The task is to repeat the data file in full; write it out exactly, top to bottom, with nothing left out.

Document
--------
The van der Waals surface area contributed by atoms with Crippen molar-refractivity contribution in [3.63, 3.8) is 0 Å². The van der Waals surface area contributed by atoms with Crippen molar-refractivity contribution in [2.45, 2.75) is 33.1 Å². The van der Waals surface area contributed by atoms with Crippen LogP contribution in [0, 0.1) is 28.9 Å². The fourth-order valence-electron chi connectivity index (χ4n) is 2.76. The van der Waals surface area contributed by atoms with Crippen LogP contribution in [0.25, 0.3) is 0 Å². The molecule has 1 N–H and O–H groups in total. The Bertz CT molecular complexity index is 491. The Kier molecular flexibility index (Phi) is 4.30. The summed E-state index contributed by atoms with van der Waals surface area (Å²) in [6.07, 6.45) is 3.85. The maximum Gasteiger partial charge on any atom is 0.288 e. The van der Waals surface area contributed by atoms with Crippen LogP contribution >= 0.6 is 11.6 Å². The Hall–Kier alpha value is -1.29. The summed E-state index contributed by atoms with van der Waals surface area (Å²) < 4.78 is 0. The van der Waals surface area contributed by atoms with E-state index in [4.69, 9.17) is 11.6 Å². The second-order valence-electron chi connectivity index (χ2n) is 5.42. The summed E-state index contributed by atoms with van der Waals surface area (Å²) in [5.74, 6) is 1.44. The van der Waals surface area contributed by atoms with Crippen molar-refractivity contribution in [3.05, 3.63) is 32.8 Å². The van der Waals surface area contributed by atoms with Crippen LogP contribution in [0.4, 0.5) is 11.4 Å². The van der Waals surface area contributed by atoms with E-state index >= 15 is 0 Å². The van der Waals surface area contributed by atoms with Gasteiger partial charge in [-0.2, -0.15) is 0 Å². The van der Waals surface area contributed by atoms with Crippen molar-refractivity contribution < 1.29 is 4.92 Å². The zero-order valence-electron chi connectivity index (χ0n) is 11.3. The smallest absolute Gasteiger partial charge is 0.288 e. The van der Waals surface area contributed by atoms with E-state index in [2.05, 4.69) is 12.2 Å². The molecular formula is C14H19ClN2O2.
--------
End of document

The van der Waals surface area contributed by atoms with Crippen molar-refractivity contribution in [3.63, 3.8) is 0 Å². The van der Waals surface area contributed by atoms with Crippen molar-refractivity contribution in [2.45, 2.75) is 33.1 Å². The van der Waals surface area contributed by atoms with Crippen LogP contribution in [0, 0.1) is 28.9 Å². The fourth-order valence-electron chi connectivity index (χ4n) is 2.76. The van der Waals surface area contributed by atoms with Crippen LogP contribution in [0.25, 0.3) is 0 Å². The molecule has 1 N–H and O–H groups in total. The Bertz CT molecular complexity index is 491. The Kier molecular flexibility index (Phi) is 4.30. The summed E-state index contributed by atoms with van der Waals surface area (Å²) in [6.07, 6.45) is 3.85. The maximum Gasteiger partial charge on any atom is 0.288 e. The van der Waals surface area contributed by atoms with Crippen LogP contribution >= 0.6 is 11.6 Å². The Hall–Kier alpha value is -1.29. The summed E-state index contributed by atoms with van der Waals surface area (Å²) < 4.78 is 0. The van der Waals surface area contributed by atoms with E-state index in [4.69, 9.17) is 11.6 Å². The second-order valence-electron chi connectivity index (χ2n) is 5.42. The summed E-state index contributed by atoms with van der Waals surface area (Å²) in [5.74, 6) is 1.44. The van der Waals surface area contributed by atoms with Crippen molar-refractivity contribution in [3.05, 3.63) is 32.8 Å². The van der Waals surface area contributed by atoms with Crippen LogP contribution in [0.4, 0.5) is 11.4 Å². The van der Waals surface area contributed by atoms with E-state index >= 15 is 0 Å². The van der Waals surface area contributed by atoms with Gasteiger partial charge in [-0.2, -0.15) is 0 Å². The van der Waals surface area contributed by atoms with Crippen molar-refractivity contribution < 1.29 is 4.92 Å². The zero-order valence-electron chi connectivity index (χ0n) is 11.3. The smallest absolute Gasteiger partial charge is 0.288 e. The van der Waals surface area contributed by atoms with E-state index in [2.05, 4.69) is 12.2 Å². The molecular formula is C14H19ClN2O2.